Cheadle is considered a prosperous area and the statistics appear to bear that out. An initial assessment would show that local people, in general, are highly educated, highly skilled and relatively highly paid, particularly in a regional and sub-regional context-a typically affluent suburb, some might say. That broad-brush approach, however, does not tell the whole story. It does not, for example, take account of the large number of pensioner households in every part of the constituency. Nor does it take account of the pockets of deprivation that can be hidden from Government funding formulae. It also fails to recognise the needs and expectations of the community.

The dire funding arrangements for local services are the topic of debate locally. As leader of the local council for the past three years, I can say that there is a certain grim predictability about the financial settlement for local government every year. It leaves the council that is responsible for so many vital local services in an unenviable position, as both a low grant and a high council tax authority. It means that a two-pensioner household in Heald Green can end up paying more council tax than, say, a Cabinet Minister is expected to pay in a different authority area, although our council spends less per head than any other Greater Manchester authority. Moreover, all the current evidence suggests that the situation is likely to be exacerbated by council tax revaluation.

Currently, a pupil at King's Way school in Gatley in my constituency is funded at around £1,000 per year less than a pupil at a school just over a mile away, in neighbouring Manchester. Local schools already achieve excellent results, but there is so much extra potential that could be released if we benefited from a fairer funding regime. All the signs suggest, however, that the inequality will only get worse unless something is done.

The position is replicated across a range of local services. Indeed, not long ago my predecessor had to fight tooth and nail to retrieve £1 million of funding for Stepping Hill hospital that was rightfully its money. As for crime and antisocial behaviour, we are all familiar with the raft of legislation that has emanated from the Chamber in recent years. The sad reality is that, during the same period, my constituency has seen the closure of one police station and the failure to establish a long-promised police post in Cheadle Hulme to replace it. There is no shortage of legislation, but there is a pressing need for more police officers to enforce the law. The principle of fairness underpinned the Liberal Democrat election campaign in May, and I intend to pursue it in respect of the funding of local services in Cheadle.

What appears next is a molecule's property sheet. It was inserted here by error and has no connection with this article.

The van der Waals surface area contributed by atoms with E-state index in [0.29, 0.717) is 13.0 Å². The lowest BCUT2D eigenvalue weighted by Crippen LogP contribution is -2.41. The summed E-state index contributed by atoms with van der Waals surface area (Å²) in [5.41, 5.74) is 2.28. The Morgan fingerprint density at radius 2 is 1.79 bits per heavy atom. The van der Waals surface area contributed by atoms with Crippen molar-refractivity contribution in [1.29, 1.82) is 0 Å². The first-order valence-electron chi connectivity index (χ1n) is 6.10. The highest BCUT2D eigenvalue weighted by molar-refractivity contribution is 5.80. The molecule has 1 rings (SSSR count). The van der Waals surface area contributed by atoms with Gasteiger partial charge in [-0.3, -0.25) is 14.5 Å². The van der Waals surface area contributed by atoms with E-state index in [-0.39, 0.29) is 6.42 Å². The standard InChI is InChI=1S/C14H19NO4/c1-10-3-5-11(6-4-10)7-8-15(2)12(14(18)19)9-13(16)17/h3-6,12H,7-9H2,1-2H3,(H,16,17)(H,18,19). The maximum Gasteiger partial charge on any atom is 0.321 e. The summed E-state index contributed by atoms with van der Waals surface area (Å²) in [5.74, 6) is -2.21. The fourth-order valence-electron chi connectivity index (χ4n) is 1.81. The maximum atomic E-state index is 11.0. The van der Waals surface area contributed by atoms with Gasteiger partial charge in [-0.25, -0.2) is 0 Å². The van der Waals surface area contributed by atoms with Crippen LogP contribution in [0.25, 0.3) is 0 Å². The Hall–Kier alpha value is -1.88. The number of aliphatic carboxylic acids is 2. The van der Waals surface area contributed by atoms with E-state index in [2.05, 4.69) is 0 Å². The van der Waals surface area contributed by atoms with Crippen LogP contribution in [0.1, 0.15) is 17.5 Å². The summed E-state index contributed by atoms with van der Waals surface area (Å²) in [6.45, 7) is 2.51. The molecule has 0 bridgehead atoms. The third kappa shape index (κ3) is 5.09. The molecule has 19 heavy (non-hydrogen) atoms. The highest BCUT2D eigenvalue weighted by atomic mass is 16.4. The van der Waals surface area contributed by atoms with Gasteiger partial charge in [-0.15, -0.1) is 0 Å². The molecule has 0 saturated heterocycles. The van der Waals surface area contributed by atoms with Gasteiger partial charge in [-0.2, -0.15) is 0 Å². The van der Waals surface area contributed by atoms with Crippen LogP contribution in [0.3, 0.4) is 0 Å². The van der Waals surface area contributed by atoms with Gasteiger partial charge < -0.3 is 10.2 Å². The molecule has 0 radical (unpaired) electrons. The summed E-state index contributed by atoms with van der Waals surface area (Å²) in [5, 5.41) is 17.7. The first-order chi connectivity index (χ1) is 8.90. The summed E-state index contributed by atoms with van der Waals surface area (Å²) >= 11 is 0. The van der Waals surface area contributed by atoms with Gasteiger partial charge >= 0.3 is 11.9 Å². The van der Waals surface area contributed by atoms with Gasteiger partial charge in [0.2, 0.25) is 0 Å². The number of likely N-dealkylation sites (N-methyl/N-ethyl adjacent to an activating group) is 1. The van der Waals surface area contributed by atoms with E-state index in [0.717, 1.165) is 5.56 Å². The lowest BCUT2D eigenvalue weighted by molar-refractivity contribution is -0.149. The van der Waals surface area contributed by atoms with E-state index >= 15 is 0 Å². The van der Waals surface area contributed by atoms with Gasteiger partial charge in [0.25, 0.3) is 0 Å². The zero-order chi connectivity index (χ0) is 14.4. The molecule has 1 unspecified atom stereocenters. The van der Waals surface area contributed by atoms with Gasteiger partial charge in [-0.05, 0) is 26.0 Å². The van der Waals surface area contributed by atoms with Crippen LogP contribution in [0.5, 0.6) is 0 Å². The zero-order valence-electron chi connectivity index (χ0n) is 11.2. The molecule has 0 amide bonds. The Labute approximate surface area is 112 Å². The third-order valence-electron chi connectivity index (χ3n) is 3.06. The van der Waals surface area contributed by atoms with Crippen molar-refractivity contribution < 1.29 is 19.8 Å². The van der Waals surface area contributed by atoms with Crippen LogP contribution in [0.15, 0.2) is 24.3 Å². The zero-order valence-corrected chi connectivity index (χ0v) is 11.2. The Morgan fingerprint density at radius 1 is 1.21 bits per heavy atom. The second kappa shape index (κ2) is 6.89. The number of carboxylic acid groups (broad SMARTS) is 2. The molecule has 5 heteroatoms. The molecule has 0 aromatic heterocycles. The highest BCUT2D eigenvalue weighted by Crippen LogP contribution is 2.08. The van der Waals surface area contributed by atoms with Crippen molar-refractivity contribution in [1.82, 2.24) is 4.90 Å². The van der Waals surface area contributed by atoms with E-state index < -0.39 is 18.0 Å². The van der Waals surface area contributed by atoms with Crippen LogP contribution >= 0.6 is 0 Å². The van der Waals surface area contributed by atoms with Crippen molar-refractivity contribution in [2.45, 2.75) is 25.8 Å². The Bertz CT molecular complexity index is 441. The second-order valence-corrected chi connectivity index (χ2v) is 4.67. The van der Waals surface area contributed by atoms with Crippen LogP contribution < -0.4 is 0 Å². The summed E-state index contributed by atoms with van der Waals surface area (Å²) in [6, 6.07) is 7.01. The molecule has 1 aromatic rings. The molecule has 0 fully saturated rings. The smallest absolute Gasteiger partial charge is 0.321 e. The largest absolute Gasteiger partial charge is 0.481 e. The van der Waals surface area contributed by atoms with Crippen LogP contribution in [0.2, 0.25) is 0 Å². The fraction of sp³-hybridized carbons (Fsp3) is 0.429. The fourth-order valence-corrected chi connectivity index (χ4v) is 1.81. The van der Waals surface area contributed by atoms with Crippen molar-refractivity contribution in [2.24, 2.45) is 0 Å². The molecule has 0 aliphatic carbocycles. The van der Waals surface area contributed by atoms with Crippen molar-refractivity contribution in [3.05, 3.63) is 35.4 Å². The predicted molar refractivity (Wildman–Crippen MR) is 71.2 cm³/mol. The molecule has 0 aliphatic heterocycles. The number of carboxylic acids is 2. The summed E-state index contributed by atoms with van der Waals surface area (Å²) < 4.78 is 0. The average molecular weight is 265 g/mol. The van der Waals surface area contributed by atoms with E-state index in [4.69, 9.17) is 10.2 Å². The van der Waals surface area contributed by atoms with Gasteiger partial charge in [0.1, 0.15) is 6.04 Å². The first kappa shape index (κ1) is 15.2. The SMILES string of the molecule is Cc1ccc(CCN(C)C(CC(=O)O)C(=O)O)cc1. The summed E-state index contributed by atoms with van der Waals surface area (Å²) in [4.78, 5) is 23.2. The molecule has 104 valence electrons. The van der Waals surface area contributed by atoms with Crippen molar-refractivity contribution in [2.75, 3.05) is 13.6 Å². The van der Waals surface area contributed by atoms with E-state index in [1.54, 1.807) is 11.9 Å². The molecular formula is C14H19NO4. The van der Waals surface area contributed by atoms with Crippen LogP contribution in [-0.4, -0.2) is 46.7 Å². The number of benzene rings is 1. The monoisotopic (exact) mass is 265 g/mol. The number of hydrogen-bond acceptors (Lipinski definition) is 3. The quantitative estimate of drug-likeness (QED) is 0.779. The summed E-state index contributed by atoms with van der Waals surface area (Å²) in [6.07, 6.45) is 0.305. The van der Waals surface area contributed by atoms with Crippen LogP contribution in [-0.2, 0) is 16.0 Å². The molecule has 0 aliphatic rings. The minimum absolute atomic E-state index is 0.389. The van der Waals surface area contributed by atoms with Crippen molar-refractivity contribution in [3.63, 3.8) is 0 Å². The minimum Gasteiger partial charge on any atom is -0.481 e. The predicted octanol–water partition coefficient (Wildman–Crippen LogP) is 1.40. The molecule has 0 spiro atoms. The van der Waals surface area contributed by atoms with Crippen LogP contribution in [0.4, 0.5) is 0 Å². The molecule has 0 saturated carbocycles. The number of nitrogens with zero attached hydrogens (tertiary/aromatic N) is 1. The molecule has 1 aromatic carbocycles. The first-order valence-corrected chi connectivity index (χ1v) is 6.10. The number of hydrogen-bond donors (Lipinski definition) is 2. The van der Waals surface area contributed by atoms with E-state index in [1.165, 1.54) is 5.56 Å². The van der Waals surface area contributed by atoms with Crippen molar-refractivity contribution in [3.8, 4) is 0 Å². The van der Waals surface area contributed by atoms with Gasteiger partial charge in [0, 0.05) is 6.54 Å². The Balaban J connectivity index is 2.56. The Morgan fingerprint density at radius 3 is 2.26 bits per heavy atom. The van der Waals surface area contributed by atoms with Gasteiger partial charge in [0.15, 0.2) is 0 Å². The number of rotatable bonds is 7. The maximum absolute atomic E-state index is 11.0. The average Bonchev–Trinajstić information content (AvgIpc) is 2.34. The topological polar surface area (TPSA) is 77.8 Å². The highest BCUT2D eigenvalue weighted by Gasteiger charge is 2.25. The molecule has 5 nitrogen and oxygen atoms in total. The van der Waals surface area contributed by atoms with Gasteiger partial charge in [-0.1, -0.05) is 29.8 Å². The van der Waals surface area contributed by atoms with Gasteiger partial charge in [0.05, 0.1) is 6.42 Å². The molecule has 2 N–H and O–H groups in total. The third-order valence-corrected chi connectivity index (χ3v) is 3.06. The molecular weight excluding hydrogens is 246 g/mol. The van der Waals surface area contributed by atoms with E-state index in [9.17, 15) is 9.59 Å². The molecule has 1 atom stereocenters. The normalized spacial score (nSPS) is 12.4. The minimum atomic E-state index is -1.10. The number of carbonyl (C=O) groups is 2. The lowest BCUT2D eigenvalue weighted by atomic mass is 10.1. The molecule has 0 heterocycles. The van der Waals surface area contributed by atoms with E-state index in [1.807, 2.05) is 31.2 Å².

I am sure I am not the only Member whose constituents need and deserve a vastly improved transport network. Fortunately, my constituency has a coherent strategy as part of the south-east Manchester multi-modal study. The strategy includes completion of the Manchester airport eastern link road, as well as construction of the Poynton bypass and the A6 Hazel Grove bypass. The current road network, involving the infamous "road to nowhere"-the airport link road-only serves to funnel traffic on to suburban roads in the Heald Green, Woodford and Bramhall areas, where the infrastructure is totally unsuited to coping with the volume.

I am not the first Member for Cheadle to refer in a maiden speech to the importance of delivering the A55 relief road scheme, but I hope for the sake of my constituents, and indeed neighbouring constituents, that I am the last.

While I intend all those serious issues and many more during the time for which local people allow me to serve in this role, I consider myself one of the most fortunate Members in the House in being given the opportunity to represent such an attractive, confident and cohesive community. It is therefore with sadness for the loss of my friend, but also with immense pride, that I have the privilege to serve the people of Cheadle. The constituency has seen some of the benefits that a major sporting event such as the Olympics can have for a community, in so many different ways. Other Members have said the same this afternoon. With careful planning, I hope that London can repeat that success in 2012 not only for the capital, but for our country as a whole.